The story goes when Henry David Thoreau was on his death bed, a minister asked him, “Henry, have you made your peace with God?”
Thoreau replied, “I didn’t know we’d quarreled.”
Sustaining outrage at any one of dozens of public officials or even the public itself (voter turnout, anyone?) comes easy.
However, as a rule, we rarely take exception to the decisions and rulings of judges and courts.
For one thing they are the final arbiters of crimes and disputes and are empowered with great responsibilities, up to and including determining someone’s fate.
At the very same time, our courts and the judges who preside over them are also expected to be impartial and unbiased — justice is supposed to be blind, after all. Right?
Most of us like to think so, despite the disparities and even outright injustice in so many cases in our nation’s history and apparently just this week in Monongalia County Circuit Court.
This week, Judge Phillip Gaujot told attorneys he plans to recuse himself in a case where the defendant is charged with second-degree arson and conspiracy.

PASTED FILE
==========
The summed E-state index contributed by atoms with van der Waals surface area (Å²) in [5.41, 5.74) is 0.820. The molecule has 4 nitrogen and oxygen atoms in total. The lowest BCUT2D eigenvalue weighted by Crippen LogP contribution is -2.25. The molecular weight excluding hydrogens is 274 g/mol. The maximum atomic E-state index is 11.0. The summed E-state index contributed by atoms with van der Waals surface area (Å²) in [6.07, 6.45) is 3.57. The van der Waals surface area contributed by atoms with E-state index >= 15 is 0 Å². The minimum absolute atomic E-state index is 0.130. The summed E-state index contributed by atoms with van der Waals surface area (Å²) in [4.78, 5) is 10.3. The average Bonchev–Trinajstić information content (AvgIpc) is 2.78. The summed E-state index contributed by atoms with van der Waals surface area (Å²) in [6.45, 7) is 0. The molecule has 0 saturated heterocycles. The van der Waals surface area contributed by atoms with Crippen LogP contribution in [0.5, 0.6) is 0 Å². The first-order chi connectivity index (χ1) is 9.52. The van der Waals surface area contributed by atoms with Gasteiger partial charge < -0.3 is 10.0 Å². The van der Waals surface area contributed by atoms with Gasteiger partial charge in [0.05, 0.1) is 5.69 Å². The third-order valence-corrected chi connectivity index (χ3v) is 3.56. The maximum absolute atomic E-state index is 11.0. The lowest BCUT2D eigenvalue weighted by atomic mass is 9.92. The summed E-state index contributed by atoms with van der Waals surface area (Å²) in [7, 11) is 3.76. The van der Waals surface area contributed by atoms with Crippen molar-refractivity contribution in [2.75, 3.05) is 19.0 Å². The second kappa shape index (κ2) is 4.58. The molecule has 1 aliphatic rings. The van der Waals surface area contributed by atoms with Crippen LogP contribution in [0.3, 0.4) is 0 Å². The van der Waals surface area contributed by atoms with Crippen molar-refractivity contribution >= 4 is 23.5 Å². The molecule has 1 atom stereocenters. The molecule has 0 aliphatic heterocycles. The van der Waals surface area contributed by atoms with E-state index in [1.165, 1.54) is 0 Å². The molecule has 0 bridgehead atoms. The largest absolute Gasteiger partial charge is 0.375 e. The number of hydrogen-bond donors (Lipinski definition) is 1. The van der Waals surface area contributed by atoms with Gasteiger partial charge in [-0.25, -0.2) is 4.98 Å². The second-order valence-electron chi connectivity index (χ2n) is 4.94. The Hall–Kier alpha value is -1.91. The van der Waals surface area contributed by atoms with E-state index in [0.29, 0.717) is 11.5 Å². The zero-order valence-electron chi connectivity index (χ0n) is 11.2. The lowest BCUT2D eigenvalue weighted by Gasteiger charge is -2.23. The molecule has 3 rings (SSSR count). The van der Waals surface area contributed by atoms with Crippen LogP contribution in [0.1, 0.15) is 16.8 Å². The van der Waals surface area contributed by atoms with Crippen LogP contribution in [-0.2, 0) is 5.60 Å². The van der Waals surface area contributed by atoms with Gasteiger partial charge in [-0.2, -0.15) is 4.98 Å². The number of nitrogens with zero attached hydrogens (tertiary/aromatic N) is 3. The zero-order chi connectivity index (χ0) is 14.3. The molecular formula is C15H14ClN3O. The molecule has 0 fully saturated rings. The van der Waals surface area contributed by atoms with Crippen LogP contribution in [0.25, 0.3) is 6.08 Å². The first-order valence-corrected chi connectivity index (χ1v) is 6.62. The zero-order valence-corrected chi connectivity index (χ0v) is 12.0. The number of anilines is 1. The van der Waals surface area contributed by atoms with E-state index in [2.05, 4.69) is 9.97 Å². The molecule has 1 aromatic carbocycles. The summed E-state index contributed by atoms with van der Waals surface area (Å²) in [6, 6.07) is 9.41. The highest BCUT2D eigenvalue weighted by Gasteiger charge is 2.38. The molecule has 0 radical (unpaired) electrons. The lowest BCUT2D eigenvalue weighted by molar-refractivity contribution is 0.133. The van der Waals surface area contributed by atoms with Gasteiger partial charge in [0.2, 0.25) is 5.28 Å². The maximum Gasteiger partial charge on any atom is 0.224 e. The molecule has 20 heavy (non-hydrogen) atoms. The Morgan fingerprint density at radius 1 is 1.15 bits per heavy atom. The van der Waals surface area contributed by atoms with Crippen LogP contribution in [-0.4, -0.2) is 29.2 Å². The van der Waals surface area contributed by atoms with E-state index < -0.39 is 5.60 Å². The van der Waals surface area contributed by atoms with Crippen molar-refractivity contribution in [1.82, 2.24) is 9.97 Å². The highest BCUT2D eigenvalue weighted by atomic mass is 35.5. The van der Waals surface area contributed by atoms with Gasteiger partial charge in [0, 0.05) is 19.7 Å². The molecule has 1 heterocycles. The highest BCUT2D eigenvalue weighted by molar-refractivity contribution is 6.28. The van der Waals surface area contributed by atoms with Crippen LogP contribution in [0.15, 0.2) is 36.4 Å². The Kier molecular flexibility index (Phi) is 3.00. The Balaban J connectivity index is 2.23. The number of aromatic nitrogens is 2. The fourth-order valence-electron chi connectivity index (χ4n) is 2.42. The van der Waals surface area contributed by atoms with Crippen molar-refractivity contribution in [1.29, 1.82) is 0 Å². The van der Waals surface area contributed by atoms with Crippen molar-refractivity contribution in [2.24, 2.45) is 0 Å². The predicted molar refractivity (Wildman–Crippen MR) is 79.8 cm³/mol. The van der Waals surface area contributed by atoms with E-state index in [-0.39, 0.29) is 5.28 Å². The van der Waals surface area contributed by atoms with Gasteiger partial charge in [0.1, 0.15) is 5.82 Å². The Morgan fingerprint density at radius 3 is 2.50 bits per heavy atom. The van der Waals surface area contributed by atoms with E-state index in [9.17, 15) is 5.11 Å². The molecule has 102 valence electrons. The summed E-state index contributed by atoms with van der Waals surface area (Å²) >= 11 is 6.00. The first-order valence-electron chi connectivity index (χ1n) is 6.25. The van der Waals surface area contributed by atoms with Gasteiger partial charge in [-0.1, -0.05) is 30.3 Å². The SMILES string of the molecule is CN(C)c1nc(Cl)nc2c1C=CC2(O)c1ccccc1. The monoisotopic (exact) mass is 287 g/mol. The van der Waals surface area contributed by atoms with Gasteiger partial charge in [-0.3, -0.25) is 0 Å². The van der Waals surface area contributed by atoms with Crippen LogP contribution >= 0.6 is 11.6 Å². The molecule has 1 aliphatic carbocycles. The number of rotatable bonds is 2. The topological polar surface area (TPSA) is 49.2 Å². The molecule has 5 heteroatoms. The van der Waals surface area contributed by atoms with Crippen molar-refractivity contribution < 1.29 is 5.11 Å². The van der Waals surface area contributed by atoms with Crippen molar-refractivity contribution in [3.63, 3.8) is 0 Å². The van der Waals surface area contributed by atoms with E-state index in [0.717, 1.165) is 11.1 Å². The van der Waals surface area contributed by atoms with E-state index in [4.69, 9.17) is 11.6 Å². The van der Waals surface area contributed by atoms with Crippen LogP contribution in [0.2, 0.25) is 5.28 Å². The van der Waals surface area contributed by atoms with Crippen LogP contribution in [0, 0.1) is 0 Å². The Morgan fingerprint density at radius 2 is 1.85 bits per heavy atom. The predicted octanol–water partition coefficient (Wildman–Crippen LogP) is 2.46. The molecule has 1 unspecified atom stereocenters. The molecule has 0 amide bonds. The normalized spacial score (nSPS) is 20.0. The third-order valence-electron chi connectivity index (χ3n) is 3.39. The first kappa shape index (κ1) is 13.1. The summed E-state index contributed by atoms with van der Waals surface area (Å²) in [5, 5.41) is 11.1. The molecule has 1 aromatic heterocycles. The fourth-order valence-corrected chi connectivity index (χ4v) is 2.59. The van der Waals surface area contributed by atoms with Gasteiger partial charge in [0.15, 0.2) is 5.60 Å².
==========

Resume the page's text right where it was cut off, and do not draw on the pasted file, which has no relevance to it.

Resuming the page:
When the plea hearing Gaujot was presiding over was suddenly put back on the trial docket, the judge said he could not remain unbiased any longer about this case.
According to the judge, “My opinion is that this is a hate crime.” Period.
The defendant allegedly, along with two other men charged in the incident, attempted to set fire to a Westover church, whose congregation is primarily black. The defendants are all white.
Still, the case was never investigated as a hate crime, and the church’s pastor said she did not think of the church as a black church and had no reason to believe arson targeting the building was tied to race.
Judge Gaujot even attested that this case could not be proven to be a hate crime, yet it was so rooted in him that it was one he could not continue hearing this case.
Of course, there are exceptions where a conflict of interest is evident, but isn’t it every judge’s obligation to remain unbiased in every case, including those perceived to be hate crimes.
Yet, what makes this incident even more egregious is that no one else has said it’s a hate crime. And seemingly, this defendant and the other men now appear to be suspect of another crime — a hate crime at that — before their trial begins.
It also should not surprise anyone that this judge’s prejudicial statement itself is used later to request a change of venue or even lead to this case’s dismissal.
Whatever the outcome, Gaujot’s actions and comments in this case appear neither unbiased or impartial.
Which ultimately amounts to quarreling with every idea of justice.